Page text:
Billy Corgan’s Siamese Dream
by Alexis Fasseas | Apr 30, 2014
February 17, 2004 was a momentous day for Smashing Pumpkins fans. For the first time in the four years since the original band’s last show, frontman and songwriter Billy Corgan broke the silence surrounding the band’s breakup in a stream-of-consciousness styled blog post. A post that began with personal news:
You know that Beatles song ‘I’m so tired, I haven’t slept a wink....’? I’m having one of those weeks...I just got 2 new kittens, brothers and sisters, named miss sammi and mister thom cat...they are the best of friends, which is wonderful, but being young, they are into everything, including some things I didn’t know you could get into...mister thom also seems to want to wake me up at 5am to say hello...
Mister Thom and Miss Sammi came from PAWS Chicago’s original Adoption Center on Clark Street. In the ten years since Corgan adopted the duo, he has become a tremendous advocate for animals and PAWS Chicago’s No Kill model, helping to raise significant funds and raise awareness about homeless pets through his celebrity.
In an interview following the cover shoot at his Madame ZuZu’s teashop in Highland Park, Corgan said that music came naturally. “My father was a musician. I grew up around people playing in the basement and dressed up like space aliens in 1973, which wasn’t as common as it is today.” He continued, “I love the community of music. I suppose it’s the family business. When I fell into it I thought, this is what I’m supposed to do. I never looked back.”
In 1988, Corgan had returned to his hometown of Chicago after the breakup of his gothic rock band The Marked with the idea of forming a new band, The Smashing Pumpkins. He assembled a quartet, and with the rise of alternative rock, the Pumpkins’ 1992 album, “Siamese Dream,” debuted at numbers ten on the Billboard 200 chart. In 1995, the album “Mellon Collie and the Infinite Sadness” debuted at number one on the Billboard 200, was ultimately certified as ten times platinum and received seven Grammy Awards nominations, including Album of the Year, in 1997.
When asked about the variables that propelled the Pumpkins to such popularity, Corgan responded: “Insanity. An incredible grasp of darkness. Did I mention insanity?”
Did Corgan think that “darkness” was an essential ingredient? He responded, “When you’re talking to a younger generation, you have to communicate about the frequency they’re at. Every generation is different. In our 20’s, speaking to 15 and 16 year olds in a time when the country was relatively stable, people could focus on internal issues and family issues. We were able to communicate on a level that made sense. Some people call it dark.”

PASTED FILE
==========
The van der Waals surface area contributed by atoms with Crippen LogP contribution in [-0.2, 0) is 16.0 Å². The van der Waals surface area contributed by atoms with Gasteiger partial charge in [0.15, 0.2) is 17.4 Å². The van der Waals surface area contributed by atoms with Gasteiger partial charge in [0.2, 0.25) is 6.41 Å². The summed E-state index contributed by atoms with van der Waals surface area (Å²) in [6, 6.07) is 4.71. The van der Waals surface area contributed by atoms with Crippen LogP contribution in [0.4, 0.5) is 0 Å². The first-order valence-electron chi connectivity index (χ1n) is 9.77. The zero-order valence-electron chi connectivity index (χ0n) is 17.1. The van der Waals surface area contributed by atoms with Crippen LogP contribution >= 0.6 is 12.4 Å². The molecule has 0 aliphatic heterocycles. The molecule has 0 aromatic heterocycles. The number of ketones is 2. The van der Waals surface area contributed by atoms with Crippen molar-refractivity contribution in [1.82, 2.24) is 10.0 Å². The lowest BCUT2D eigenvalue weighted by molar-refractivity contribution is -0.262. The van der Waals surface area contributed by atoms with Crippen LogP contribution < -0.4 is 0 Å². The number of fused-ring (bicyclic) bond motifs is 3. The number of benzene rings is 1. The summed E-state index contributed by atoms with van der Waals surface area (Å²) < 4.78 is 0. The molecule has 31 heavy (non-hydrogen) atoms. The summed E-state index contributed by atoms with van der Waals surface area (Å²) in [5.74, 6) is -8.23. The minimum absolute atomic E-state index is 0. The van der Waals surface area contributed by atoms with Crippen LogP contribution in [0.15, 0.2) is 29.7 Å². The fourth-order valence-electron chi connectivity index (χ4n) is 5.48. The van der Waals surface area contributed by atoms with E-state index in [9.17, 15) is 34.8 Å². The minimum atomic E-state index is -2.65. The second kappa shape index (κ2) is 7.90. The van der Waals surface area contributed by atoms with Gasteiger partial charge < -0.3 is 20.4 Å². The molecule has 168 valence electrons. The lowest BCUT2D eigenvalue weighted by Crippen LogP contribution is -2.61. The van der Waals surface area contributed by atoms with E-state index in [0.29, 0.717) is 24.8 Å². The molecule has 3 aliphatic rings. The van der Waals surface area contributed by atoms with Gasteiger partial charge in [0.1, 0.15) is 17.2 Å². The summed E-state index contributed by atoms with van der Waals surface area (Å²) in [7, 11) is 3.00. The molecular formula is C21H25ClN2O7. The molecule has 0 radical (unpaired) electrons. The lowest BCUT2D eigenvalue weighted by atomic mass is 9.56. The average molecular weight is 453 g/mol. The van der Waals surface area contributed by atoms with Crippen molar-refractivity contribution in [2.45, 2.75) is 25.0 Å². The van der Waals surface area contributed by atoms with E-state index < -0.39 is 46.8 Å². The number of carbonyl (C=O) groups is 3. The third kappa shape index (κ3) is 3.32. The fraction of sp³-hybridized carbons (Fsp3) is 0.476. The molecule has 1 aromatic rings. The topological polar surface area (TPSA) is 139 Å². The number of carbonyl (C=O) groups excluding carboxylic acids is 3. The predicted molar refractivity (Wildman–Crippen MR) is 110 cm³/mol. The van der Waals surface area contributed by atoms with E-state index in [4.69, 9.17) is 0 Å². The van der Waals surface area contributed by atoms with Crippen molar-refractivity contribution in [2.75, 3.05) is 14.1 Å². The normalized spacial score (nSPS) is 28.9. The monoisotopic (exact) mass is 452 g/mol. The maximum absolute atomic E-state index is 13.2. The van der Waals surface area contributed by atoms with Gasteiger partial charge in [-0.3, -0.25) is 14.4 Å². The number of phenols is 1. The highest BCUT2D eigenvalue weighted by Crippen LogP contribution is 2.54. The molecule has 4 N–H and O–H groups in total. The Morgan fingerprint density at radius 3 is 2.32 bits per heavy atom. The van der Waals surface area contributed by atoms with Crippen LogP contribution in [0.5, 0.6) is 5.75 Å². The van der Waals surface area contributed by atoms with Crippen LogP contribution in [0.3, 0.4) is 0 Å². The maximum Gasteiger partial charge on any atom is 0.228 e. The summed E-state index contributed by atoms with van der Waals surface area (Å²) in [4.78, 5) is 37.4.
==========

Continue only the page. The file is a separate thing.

After the band’s breakup in 2000, Corgan continued to play and release music. In 2007, Corgan and drummer Jimmy Chamberlin reunited and revived the Smashing Pumpkins. Since 2009, Corgan has been the lone original member of the band.
Though it is what he is best known for, music is not Corgan’s only craft. He is an artistic Renaissance Man: a poet, publishing “Blinking with Fists,” which debuted on the New York Times Best Seller list in 2004; an innovator as founder and Creative Director of Resistance Pro, an independent wrestling promotion company; an entrepreneur with his Highland Park Madame ZuZu’s tea shop; and an author, working on a four-part book he plans to publish at the end of this year, which he calls a “spiritual memoire.”
His current inspiration is derived from a spiritual and contemplative place, where it seems that the hard rock edge has softened. Corgan revealed that he went through self-reflective period that he said is “not uncommon for people past a certain age, be it 35 or 40” and he started thinking about “what is happiness?”
Corgan ruminated on his life to that point, which brought him full circle: “I had a lot of success and traveled the world. I had to find a new definition of happiness and in finding that definition, I found it was the same definition and thought, ‘why didn’t I fulfill those things when I had the world at my fingertips, figuratively?’ It became about what’s important to me: home, family, my animals, being a part of my community.”
In connecting with these core values, his creativity was revitalized. “I’ve been able to draw from a new wellspring and suddenly things that seemed to have a lot of fatigue around them—the idea of getting up on stage and the idea of writing a new song—didn’t seem so draining. It’s like the same message from a different place.”
In March of this year, Corgan announced the release of two Smashing Pumpkins albums in 2015. Since the announcement, Corgan has been making daily posts on the official Smashing Pumpkins website, where Sammi and Mr. Thom make frequent appearances.